Room is a fascinating psychological study not merely regarding the kidnapping and confinement, but the adjustment after Joy gets Jack free by getting him to play dead (and subsequently gets freed herself) as they must deal with her now-divorced parents and the norms of the outside world. It’s a great deal of turmoil making it a fascinating watch. As such, dare I say, make room for Room.
“That’s it Jack, it’s the only light we get. Yes, Old Nick is an asshole.”
9. Uncut Gems (2019) | Dir: The Safdie Brothers | Drafted by: Waleed Ismail
(Waleed’s previous picks- Everything Everywhere All At Once)
There has never been so much tragedy wrapped up into one movie. And I’m not just talking about the movie itself, which is one of the most anxiety-inducing films I have ever seen. The greatest tragedy is the absolute lack of recognition for the best acting performance of 2019… by Adam Sandler.
For all the talk about Joaquin Phoenix’s performance for The Joker, the fact that Adam Sandler was not nominated for his portrayal of a compulsive gambler is just plain nuts. It is just two hours of watching a man make every wrong decision a man can make. And it is incredible.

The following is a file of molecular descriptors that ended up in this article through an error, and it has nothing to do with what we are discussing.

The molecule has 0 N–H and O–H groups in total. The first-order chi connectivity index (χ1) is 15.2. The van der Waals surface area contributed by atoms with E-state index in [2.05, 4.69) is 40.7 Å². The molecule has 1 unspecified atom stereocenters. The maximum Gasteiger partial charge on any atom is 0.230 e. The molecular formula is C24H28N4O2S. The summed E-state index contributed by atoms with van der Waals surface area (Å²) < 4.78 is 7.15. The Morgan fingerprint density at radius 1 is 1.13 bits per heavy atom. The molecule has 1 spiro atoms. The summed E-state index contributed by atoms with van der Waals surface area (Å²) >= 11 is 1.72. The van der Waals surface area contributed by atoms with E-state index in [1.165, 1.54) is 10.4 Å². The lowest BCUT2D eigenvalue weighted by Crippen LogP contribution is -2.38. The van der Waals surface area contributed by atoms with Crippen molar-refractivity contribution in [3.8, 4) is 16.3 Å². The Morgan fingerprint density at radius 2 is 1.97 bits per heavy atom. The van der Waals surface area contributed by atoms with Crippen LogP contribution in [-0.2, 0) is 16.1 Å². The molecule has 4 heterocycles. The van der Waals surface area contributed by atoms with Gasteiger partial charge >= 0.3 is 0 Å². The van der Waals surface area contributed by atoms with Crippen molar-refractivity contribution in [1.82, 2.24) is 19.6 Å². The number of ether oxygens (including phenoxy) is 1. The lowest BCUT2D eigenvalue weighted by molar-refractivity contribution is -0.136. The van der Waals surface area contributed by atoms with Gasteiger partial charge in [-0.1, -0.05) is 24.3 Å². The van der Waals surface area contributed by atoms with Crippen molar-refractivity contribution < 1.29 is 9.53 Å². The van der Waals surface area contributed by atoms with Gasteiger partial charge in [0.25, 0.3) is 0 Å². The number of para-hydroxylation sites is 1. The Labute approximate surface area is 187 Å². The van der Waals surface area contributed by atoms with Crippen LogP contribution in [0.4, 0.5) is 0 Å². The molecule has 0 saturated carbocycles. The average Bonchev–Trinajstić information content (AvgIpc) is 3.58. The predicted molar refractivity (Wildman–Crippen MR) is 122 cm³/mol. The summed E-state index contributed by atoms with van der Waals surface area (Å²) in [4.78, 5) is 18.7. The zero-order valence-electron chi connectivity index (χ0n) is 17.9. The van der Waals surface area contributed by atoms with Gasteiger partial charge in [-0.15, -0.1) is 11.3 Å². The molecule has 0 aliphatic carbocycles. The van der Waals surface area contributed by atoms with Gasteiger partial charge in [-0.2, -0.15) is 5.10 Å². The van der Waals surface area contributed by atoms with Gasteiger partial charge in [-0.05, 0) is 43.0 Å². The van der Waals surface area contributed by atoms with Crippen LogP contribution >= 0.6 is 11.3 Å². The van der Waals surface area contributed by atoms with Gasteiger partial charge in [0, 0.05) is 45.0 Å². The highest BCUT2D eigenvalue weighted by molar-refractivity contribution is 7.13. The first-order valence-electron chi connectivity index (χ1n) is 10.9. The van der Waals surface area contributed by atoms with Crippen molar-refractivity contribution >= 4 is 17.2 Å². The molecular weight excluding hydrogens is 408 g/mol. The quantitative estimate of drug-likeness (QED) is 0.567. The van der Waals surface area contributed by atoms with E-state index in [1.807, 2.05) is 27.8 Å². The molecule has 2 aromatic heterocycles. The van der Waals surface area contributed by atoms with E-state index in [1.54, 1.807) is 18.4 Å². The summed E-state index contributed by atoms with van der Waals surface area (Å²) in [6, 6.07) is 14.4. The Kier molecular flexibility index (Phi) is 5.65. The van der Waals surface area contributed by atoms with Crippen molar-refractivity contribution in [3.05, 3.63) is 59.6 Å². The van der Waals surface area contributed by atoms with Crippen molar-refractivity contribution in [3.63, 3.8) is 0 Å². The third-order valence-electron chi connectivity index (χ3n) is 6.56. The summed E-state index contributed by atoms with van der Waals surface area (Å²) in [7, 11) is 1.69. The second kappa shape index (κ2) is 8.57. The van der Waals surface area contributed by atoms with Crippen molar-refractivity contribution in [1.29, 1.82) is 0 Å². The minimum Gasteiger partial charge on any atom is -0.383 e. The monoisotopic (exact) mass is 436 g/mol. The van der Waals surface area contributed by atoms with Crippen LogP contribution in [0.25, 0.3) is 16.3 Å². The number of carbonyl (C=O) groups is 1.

On top of that, Julia Fox as Sandler’s girlfriend creates a dynamic that manages to be incredibly toxic, while somehow being completely perfect for him.
Kevin Garnett brings it in this movie the way he killed it on the court. His final scene across Adam Sandler just had me on the edge of my seat. And it just doesn’t stop until the movie is over.
All in all, the Safdie Brothers absolutely killed it with this movie.
10: Eighth Grade (2018) | Dir: Bo Burnham | Drafted by: Josh Chuboff
(Josh’s previous picks- Moonlight)
The beauty of Eighth Grade is that it’s highly specific and generational. It’s the first movie to capture, in a major way, the teenage experience of those who have only existed on this planet during the digital era. There are, of course, all sorts of films that portray teenagers glued to their text messages and Instagram posts, plugging into the on-line stream. What Eighth Grade captures is how the omnipresent digital air we breathe has begun to make a profound mark on our social structure and personalities.